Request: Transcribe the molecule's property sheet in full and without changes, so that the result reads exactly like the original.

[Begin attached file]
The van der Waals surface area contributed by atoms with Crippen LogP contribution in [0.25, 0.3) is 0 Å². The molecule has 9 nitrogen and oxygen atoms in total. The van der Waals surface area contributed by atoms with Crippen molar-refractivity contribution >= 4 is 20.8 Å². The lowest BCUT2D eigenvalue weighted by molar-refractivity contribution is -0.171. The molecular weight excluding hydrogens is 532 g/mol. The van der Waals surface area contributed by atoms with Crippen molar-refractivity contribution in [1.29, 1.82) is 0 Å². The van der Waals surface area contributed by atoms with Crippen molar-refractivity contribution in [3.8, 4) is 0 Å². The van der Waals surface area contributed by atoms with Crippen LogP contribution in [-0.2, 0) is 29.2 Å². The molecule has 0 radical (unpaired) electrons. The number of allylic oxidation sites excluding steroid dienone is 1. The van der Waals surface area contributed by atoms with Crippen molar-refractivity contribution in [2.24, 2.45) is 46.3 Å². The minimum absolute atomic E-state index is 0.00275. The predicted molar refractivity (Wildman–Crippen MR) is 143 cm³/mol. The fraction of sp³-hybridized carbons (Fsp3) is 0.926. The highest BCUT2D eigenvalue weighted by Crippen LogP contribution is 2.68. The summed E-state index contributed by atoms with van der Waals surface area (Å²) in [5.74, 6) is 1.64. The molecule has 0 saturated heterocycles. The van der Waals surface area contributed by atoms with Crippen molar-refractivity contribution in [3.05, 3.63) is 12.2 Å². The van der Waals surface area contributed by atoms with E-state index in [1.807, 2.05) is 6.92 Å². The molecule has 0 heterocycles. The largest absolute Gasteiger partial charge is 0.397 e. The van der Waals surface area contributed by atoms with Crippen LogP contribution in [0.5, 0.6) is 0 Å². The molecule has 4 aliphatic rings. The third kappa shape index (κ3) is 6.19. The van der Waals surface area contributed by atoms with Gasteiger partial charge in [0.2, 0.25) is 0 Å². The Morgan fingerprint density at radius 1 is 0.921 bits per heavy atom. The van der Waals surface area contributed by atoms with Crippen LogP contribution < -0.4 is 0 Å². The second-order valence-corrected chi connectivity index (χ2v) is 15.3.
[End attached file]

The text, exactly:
The van der Waals surface area contributed by atoms with Crippen LogP contribution in [0.25, 0.3) is 0 Å². The molecule has 9 nitrogen and oxygen atoms in total. The van der Waals surface area contributed by atoms with Crippen molar-refractivity contribution >= 4 is 20.8 Å². The lowest BCUT2D eigenvalue weighted by molar-refractivity contribution is -0.171. The molecular weight excluding hydrogens is 532 g/mol. The van der Waals surface area contributed by atoms with Crippen molar-refractivity contribution in [1.29, 1.82) is 0 Å². The van der Waals surface area contributed by atoms with Crippen molar-refractivity contribution in [3.8, 4) is 0 Å². The van der Waals surface area contributed by atoms with Crippen LogP contribution in [-0.2, 0) is 29.2 Å². The molecule has 0 radical (unpaired) electrons. The number of allylic oxidation sites excluding steroid dienone is 1. The van der Waals surface area contributed by atoms with Crippen molar-refractivity contribution in [2.24, 2.45) is 46.3 Å². The minimum absolute atomic E-state index is 0.00275. The predicted molar refractivity (Wildman–Crippen MR) is 143 cm³/mol. The fraction of sp³-hybridized carbons (Fsp3) is 0.926. The highest BCUT2D eigenvalue weighted by Crippen LogP contribution is 2.68. The summed E-state index contributed by atoms with van der Waals surface area (Å²) in [5.74, 6) is 1.64. The molecule has 0 saturated heterocycles. The van der Waals surface area contributed by atoms with Crippen molar-refractivity contribution in [3.05, 3.63) is 12.2 Å². The van der Waals surface area contributed by atoms with E-state index in [1.807, 2.05) is 6.92 Å². The molecule has 0 heterocycles. The largest absolute Gasteiger partial charge is 0.397 e. The van der Waals surface area contributed by atoms with Crippen LogP contribution in [0.5, 0.6) is 0 Å². The molecule has 4 aliphatic rings. The third kappa shape index (κ3) is 6.19. The van der Waals surface area contributed by atoms with Gasteiger partial charge in [0.2, 0.25) is 0 Å². The Morgan fingerprint density at radius 1 is 0.921 bits per heavy atom. The van der Waals surface area contributed by atoms with Crippen LogP contribution < -0.4 is 0 Å². The second-order valence-corrected chi connectivity index (χ2v) is 15.3.